Congratulations, you have just closed your most recent funding round and received investment into your company! All those months of hard work and being put through the rigorous process that is raising money have finally paid off. But the hard work is only just beginning. While you now have no excuses to deliver on your vision and scale your company to become the next Unicorn, you also have some more immediate responsibilities.
Depending on who is leading the round and what has been agreed prior, there are certain important administrative tasks that need to be carried out almost immediately after the paperwork has been signed and the investment received. All new investors will need their shares. To issue more company shares after receiving investment, this must be approved through a board resolution and all existing shareholders should be notified of their right to pre-emption. On top of this, any other provisions described in the existing company documentation should be complied with.
Once the allotment of the share has taken place, a Return of Allotment of Shares to Companies House must be provided, (Companies House form SH01). All new shareholders must then be issued with signed share certificates as proof of ownership. The statutory register of members should be updated as soon as possible to reflect the share transfer and record details of the new and old shareholders. If necessary, the register of People with Significant Control (PSC register) will also need to be updated. These changes can be reported on the next confirmation statement on Companies House.
It is important to note that this process is separate from issuing SEIS/EIS Compliance Certificates. Again, who should be managing the process on behalf of the company should be agreed prior to investment. Further, a Compliance Statement for HMRC will need to be filed. The Compliance Certificate is the piece of paper that your investors need in order to be able to claim their SEIS/EIS relief. Investors will use the Compliance Certificate when filing their self-assessment tax return to obtain their SEIS relief. This typically takes place later – in line with the end of the tax year – but remains the investors’ responsibility rather than the company’s – most investors will already have their own accountant, who can handle this part of the process for them.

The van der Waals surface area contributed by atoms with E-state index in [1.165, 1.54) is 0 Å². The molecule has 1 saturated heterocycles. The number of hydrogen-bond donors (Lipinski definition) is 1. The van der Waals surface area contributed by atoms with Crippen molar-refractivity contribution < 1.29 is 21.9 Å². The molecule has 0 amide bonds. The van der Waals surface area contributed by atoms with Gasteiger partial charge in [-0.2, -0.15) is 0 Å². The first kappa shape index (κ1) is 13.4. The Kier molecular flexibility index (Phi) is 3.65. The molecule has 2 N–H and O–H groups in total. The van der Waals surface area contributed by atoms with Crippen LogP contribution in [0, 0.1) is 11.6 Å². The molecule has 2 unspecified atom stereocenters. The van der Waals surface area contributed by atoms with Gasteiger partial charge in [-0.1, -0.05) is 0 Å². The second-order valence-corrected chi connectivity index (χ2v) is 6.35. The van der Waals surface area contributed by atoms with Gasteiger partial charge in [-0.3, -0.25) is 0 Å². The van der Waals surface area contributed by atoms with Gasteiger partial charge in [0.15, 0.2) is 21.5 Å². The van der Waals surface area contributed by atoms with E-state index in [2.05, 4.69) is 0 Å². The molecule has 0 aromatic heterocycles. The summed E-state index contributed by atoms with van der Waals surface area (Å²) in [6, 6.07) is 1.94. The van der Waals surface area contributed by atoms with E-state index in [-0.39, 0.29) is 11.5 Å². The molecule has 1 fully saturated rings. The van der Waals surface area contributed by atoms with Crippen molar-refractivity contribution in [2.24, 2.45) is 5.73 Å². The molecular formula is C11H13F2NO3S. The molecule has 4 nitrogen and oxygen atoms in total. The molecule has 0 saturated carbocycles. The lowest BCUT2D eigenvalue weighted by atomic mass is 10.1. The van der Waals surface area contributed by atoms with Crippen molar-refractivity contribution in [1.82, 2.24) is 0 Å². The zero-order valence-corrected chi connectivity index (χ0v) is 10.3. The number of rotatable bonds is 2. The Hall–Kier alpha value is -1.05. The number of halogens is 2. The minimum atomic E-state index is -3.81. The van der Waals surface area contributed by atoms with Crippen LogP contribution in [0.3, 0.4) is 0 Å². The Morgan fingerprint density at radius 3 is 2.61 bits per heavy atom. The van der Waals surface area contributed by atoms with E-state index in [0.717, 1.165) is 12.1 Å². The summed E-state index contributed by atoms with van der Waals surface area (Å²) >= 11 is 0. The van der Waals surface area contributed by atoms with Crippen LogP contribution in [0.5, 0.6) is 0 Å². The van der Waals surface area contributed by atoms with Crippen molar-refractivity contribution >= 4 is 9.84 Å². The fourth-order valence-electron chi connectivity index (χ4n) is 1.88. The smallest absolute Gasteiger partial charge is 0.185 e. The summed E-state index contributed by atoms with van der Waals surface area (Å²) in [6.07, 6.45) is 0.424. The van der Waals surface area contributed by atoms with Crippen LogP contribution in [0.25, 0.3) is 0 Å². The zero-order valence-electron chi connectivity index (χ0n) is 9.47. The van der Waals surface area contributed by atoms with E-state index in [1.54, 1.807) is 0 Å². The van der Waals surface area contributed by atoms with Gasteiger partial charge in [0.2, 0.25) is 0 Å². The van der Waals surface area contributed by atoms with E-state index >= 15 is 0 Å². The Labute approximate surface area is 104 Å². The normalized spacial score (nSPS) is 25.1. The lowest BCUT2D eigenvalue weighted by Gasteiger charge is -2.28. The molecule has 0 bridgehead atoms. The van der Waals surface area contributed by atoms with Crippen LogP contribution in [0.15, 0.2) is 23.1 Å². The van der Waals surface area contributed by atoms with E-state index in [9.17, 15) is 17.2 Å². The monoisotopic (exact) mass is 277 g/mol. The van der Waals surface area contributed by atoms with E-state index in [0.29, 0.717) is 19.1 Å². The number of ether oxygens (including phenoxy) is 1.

Right, now that all the boring stuff has been taken care of, you can focus on running your company. As part of a well-run company at any stage, you should ensure that there is proper corporate governance instilled from day one. Key to this will be the creation of a Board - if there is not one already in place. A Board should be balanced between Management, non-executive Directors (NEDs) and observers. Independent NEDs are important because they provide objectivity and bring a wider experience to the Board, which enables the directors, if necessary, to challenge the Board and provide a commercial reality check. The CEO is responsible for running the day-to-day business of the Company, maintaining good communication with the Board and ensuring the Company’s business plan is achieved. Board meetings should ideally be held regularly once a quarter –scheduled well in advance – and emergency Board meetings can be held when appropriate.
It is also critical that, outside of Board meetings, you keep all shareholders up to date with the latest developments. This can be easily achieved through regular updates that can be sent out via email – ideally, once a month. It is important to note that these do not need to be essays. A brief update around commercial, financial and operational developments suffices, and doing so regularly will go a long way with your investors – which will be critical when you seek further funding.
With all this in place, all that’s left for you to do is hit the ground running and make sure you make the best use of all the new cash that you now have available.